CLEVELAND, Ohio – A nonprofit at the center of a $ 60 million corruption scandal has failed to respond to Cleveland City Council subpoenas for documents relating to alleged funding of an alleged Cleveland effort by FirstEnergy.

The Council in February Subpoenas to legal representatives of Generation Now Inc. in Delaware and Generation Now Ohio Inc. of Columbus, sophisticated records.

“They just didn’t answer,” City Council President Kevin Kelley said in an interview with on Thursday and The Plain Dealer.

Attempts to reach Generation Now for comment were not immediately successful.

Kelley said the council will consult lawyers to determine what, if anything, happens next.

City council had previously subpoenaed records of consumers against fraudulent charges, a dark money nonprofit that publicly criticized the CPP and CPP sent out leaflets to residents, in which the tariffs and services of the city electricity supplier were reduced.

This organization, which has since been dissolved, refused to comply with the request of the council, citing a violation of the freedom of speech of the organization.

The city council issued the subpoenas granted under authority in Cleveland’s charter – a power that has not been exercised for more than two decades.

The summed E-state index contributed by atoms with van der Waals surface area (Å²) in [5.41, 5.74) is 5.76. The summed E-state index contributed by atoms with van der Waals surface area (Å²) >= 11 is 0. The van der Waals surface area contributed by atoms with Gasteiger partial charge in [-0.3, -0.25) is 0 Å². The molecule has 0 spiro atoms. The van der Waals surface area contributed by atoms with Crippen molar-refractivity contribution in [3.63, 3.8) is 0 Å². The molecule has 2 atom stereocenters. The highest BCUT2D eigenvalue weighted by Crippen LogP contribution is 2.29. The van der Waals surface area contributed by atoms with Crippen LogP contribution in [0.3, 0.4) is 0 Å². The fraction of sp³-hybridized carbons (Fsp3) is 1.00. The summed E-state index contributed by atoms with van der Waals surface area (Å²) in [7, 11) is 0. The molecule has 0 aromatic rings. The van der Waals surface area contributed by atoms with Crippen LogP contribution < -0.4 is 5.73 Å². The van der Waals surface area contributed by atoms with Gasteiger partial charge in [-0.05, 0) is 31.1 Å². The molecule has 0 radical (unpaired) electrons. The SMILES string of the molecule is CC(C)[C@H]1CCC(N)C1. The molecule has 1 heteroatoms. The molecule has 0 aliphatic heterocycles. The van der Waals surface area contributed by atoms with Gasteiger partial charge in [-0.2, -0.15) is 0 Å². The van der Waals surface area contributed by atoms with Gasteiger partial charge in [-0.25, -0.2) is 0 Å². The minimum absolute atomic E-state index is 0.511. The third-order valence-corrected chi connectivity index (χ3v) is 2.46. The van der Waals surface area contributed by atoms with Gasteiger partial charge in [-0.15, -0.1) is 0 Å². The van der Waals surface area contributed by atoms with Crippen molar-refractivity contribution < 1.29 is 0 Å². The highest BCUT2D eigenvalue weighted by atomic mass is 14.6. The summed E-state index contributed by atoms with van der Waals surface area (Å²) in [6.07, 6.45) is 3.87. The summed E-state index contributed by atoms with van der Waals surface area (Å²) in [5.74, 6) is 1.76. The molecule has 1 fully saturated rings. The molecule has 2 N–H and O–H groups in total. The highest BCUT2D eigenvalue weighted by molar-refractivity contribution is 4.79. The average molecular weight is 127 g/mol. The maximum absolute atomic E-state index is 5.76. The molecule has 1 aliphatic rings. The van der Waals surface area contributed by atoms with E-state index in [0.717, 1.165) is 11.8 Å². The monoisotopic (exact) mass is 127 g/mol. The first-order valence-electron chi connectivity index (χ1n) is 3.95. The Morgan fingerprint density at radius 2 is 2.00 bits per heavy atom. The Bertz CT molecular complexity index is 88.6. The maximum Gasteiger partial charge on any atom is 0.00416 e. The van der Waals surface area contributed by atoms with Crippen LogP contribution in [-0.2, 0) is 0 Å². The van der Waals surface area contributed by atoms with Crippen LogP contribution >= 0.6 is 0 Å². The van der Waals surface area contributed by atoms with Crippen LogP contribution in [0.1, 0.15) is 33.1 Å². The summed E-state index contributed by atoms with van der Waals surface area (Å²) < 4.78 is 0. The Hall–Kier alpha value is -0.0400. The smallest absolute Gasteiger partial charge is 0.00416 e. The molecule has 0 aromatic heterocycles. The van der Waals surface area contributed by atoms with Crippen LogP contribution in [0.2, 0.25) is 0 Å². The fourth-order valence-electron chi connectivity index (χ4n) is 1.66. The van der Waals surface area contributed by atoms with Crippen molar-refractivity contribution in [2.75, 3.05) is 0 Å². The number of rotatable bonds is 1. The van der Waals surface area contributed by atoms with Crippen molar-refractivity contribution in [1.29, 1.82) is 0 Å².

Kelley and his fellow councilors want to know where consumers obtained $ 351,000 against fraudulent charges in 2018. They suspect the money came from FirstEnergy, CPP’s competitor.

The links between FirstEnergy and consumers against fraudulent charges were exposed in the fallout of the state house bribery scandal around HB 6, a legislative rescue of nuclear and coal power plants.

Records have shown that consumers received $ 200,000 from Partners in Progress against fraudulent charges in 2019. It was part of a larger sum of money the pass received from FirstEnergy.

An FBI affidavit and tax returns show Partners for Progress received $ 20 million from FirstEnergy and its affiliates. Partners for Progress donated $ 13 million to Generation Now as well as minor contributions to consumers against fraudulent charges and other groups.

In February, Generation Now admitted its share in the scandal and signed a pledge of guilt against charges under the Racketeer Influenced and Corrupt Organizations Act.

In a plea agreement, the nonprofit with the dark money said it was set up to “raise undisclosed donations that benefit householders and move forward [Larry] Efforts by households to become Speaker of the Ohio House of Representatives. “

Householder and two others pleaded not guilty to federal extortion charges. One of both, The lobbyist Neil Clark died in March.

Two others pleaded guilty last October.

FirstEnergy has not been billed and the company has announced that it will be working with investigators.

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